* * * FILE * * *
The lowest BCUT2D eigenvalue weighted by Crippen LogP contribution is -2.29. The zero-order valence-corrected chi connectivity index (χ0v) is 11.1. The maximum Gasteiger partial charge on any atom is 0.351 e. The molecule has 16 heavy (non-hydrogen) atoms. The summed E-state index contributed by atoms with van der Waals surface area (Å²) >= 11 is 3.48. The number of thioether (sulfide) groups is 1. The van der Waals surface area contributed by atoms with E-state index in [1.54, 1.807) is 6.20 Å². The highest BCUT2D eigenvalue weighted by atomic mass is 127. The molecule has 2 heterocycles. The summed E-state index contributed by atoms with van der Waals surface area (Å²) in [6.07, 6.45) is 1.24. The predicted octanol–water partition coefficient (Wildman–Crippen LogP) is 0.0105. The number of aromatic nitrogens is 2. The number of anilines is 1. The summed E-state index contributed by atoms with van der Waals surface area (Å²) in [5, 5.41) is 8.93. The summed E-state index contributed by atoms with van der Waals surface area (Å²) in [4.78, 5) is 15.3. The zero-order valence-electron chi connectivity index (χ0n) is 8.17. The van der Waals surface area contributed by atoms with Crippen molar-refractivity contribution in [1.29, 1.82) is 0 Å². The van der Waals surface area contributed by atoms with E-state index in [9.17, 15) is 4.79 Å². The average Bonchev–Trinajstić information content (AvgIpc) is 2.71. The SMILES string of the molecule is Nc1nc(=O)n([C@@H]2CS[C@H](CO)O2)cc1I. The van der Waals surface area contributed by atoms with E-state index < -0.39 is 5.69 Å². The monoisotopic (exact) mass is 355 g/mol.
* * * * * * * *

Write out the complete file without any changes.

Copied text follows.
The lowest BCUT2D eigenvalue weighted by Crippen LogP contribution is -2.29. The zero-order valence-corrected chi connectivity index (χ0v) is 11.1. The maximum Gasteiger partial charge on any atom is 0.351 e. The molecule has 16 heavy (non-hydrogen) atoms. The summed E-state index contributed by atoms with van der Waals surface area (Å²) >= 11 is 3.48. The number of thioether (sulfide) groups is 1. The van der Waals surface area contributed by atoms with E-state index in [1.54, 1.807) is 6.20 Å². The highest BCUT2D eigenvalue weighted by atomic mass is 127. The molecule has 2 heterocycles. The summed E-state index contributed by atoms with van der Waals surface area (Å²) in [6.07, 6.45) is 1.24. The predicted octanol–water partition coefficient (Wildman–Crippen LogP) is 0.0105. The number of aromatic nitrogens is 2. The number of anilines is 1. The summed E-state index contributed by atoms with van der Waals surface area (Å²) in [5, 5.41) is 8.93. The summed E-state index contributed by atoms with van der Waals surface area (Å²) in [4.78, 5) is 15.3. The zero-order valence-electron chi connectivity index (χ0n) is 8.17. The van der Waals surface area contributed by atoms with Crippen molar-refractivity contribution in [1.29, 1.82) is 0 Å². The van der Waals surface area contributed by atoms with E-state index in [9.17, 15) is 4.79 Å². The average Bonchev–Trinajstić information content (AvgIpc) is 2.71. The SMILES string of the molecule is Nc1nc(=O)n([C@@H]2CS[C@H](CO)O2)cc1I. The van der Waals surface area contributed by atoms with E-state index < -0.39 is 5.69 Å². The monoisotopic (exact) mass is 355 g/mol.